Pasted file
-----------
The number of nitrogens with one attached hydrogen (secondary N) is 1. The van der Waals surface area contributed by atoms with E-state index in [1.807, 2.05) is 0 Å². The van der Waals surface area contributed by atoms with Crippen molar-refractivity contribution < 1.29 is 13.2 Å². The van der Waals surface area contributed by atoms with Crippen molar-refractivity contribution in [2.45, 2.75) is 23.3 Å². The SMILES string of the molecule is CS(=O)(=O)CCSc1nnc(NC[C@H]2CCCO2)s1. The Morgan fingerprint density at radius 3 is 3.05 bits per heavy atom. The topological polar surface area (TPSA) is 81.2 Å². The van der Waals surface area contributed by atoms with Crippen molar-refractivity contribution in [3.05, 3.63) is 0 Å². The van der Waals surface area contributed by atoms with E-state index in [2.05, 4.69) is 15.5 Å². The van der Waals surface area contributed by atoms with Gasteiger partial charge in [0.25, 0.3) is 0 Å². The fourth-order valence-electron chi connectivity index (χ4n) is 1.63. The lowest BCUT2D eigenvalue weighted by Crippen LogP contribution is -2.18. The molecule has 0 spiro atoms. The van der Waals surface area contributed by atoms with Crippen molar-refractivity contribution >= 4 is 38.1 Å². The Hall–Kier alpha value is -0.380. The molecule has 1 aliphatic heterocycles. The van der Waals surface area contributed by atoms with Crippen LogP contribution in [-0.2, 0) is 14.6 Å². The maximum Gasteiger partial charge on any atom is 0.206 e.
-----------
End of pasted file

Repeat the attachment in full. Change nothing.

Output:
The number of nitrogens with one attached hydrogen (secondary N) is 1. The van der Waals surface area contributed by atoms with E-state index in [1.807, 2.05) is 0 Å². The van der Waals surface area contributed by atoms with Crippen molar-refractivity contribution < 1.29 is 13.2 Å². The van der Waals surface area contributed by atoms with Crippen molar-refractivity contribution in [2.45, 2.75) is 23.3 Å². The SMILES string of the molecule is CS(=O)(=O)CCSc1nnc(NC[C@H]2CCCO2)s1. The Morgan fingerprint density at radius 3 is 3.05 bits per heavy atom. The topological polar surface area (TPSA) is 81.2 Å². The van der Waals surface area contributed by atoms with Crippen molar-refractivity contribution in [3.05, 3.63) is 0 Å². The van der Waals surface area contributed by atoms with E-state index in [2.05, 4.69) is 15.5 Å². The van der Waals surface area contributed by atoms with Gasteiger partial charge in [0.25, 0.3) is 0 Å². The fourth-order valence-electron chi connectivity index (χ4n) is 1.63. The lowest BCUT2D eigenvalue weighted by Crippen LogP contribution is -2.18. The molecule has 0 spiro atoms. The van der Waals surface area contributed by atoms with Crippen molar-refractivity contribution >= 4 is 38.1 Å². The Hall–Kier alpha value is -0.380. The molecule has 1 aliphatic heterocycles. The van der Waals surface area contributed by atoms with Crippen LogP contribution in [-0.2, 0) is 14.6 Å². The maximum Gasteiger partial charge on any atom is 0.206 e.